• It  causes cancer of the mouth, tongue, lips and cheeks
  • It increases the risk and severity of periodontal disease.
  • It has obvious negative effects on the appearance of teeth.


Dentistry & Pregnancy2019-11-14T23:50:02+00:00

Pregnancy can be a period of risk for dental problems.
However, there are some common misconceptions about pregnancy and dentistry. Firstly, pregnancy does not cause calcium to be lost or leached from the teeth.

The dental problems relating to pregnancy are as follows:

Gum health.

Pregnancy hormones can change the blood supply to the teeth resulting in gums that are much more prone to bleeding. This however, can be controlled well by minimizing the bacterial build up on the teeth that is the source of the irritation to the gums. Good oral hygiene and regular dental visits can ensure this will not be a problem.

Higher risk of dental decay.

Pregnancy can be a risk period for dental decay due to a number of factors.
Morning sickness.Vomiting and nausea caused by morning sickness increases the acids in the mouth which increases the risk of dental decay and erosion. After vomiting, rinse your mouth with water. You can also rub some toothpaste on your teeth with your finger. Avoid brushihg your teeth for at least 30 minutes to avoid acids being rubbed into your teeth.

Sometimes, people drink sweetened drinks or eat sweet snacks to alleviate the symptoms of nausea. These sweetened drinks and snacks can increase the risk of dental deagy.

Food cravings.

Cravings for sweet, or sweet and sticky snacks will put your teeth at risk of further dental problems.

Children’s Oral Hygiene2019-11-14T23:48:26+00:00
The same principles apply to children as with adults. Drinks of water and milk are ideal for children as they reduce the acids on the teeth.

Foods to Avoid

Acidic, sticky and sweet.

  • Fruit juices
  • Flavoured milk
  • Sports drinks
  • Sweetened cereals
  • Dried fruit bars, muesli bars
  • Jam
  • Sweet biscuits
  • Lollies- including natural snakes
  • Cordials
  • Soft drinks (including sugar free)
  • Dried fruit (sultanas, apricots)
  • Honey
  • Cake

Eating fruit between meals can also be harmful to the teeth due to the acids and sugars in fruits. If they are having a fruit snack, follow up with a small piece of cheese or a drink of milk or water.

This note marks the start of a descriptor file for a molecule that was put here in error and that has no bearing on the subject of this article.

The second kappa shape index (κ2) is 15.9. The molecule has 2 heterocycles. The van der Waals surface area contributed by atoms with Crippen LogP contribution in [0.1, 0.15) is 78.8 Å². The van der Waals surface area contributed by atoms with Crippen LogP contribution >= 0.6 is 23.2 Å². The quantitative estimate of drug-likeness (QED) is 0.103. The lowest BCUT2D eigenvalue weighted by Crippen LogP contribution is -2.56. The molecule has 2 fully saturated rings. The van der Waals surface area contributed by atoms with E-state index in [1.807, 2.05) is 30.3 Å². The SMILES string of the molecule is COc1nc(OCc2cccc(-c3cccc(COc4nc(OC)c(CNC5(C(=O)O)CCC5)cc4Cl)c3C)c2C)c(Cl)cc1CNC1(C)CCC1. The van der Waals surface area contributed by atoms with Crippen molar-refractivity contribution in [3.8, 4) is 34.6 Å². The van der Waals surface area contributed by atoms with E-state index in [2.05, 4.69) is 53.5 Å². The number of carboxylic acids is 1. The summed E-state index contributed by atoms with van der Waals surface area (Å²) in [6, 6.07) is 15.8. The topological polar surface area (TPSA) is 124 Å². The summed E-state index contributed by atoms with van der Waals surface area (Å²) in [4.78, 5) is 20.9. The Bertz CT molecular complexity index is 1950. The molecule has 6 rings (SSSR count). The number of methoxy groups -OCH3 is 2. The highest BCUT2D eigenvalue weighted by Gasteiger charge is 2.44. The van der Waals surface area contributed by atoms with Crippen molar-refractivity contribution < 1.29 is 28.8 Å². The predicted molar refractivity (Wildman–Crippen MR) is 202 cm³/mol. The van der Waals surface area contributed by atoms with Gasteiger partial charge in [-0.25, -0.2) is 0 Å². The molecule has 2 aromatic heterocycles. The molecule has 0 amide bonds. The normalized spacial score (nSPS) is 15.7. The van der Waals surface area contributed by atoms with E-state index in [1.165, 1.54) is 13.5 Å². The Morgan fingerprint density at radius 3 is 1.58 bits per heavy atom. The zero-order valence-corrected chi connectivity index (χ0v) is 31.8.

Tooth Friendly Snacks

  • Dry biscuits (crackers)
  • Popcorn
  • Nuts
  • Sushi
  • Cut-up vegetables with dips such as tzatziki or hummus
  • Sliced ham, salmon or turkey
  • Plain rice cakes
  • Cheese slices

Children should brush their teeth twice a day, after breakfast and before going to bed at night. Until about 7 years of age, children should be helped to clean their teeth with a toothbrush and toothpaste (a pea sized ball of low fluoride toothpaste for children under 7 years). No rinsing is required with the toothpaste spat out.


The fear of visiting the dentist is definitely not uncommon. Thankfully, innovations in medicine and dentistry in particular give you the opportunity to undergo several procedures without experiencing pain or discomfort. Having amazing staff to hold your hand also helps.

Useful Links2019-11-15T01:31:41+00:00
Australian Dental Association: http://www.ada.org.au/

Academy of Biomimetic Dentistry http://www.academyofbiomimeticdent.org/

Straumann http://www.straumann.com.au/au-index/patients.htm

Australian Osseointegration Society http://www.aos.org.au/Patients/index.aspx

3M Lava Ultimate http://solutions.3m.com/wps/portal/3M/en_US/3M-ESPE-NA/dental-professionals/products/category/digital-materials/lava-ultimate/

European Prosthodontic Society http://www.epadental.org/

American Association of Endodontists http://www.aae.org/

British Society of Prosthodontics http://www.bsspd.org/For+Patients/Introducing+the+BSSPD.aspx

American Academy of Periodontology soc http://www.aae.org/

Ivoclar Vivadent Australia – IPS Emax Ceramic http://www.ivoclarvivadent.us/emaxchangeseverything/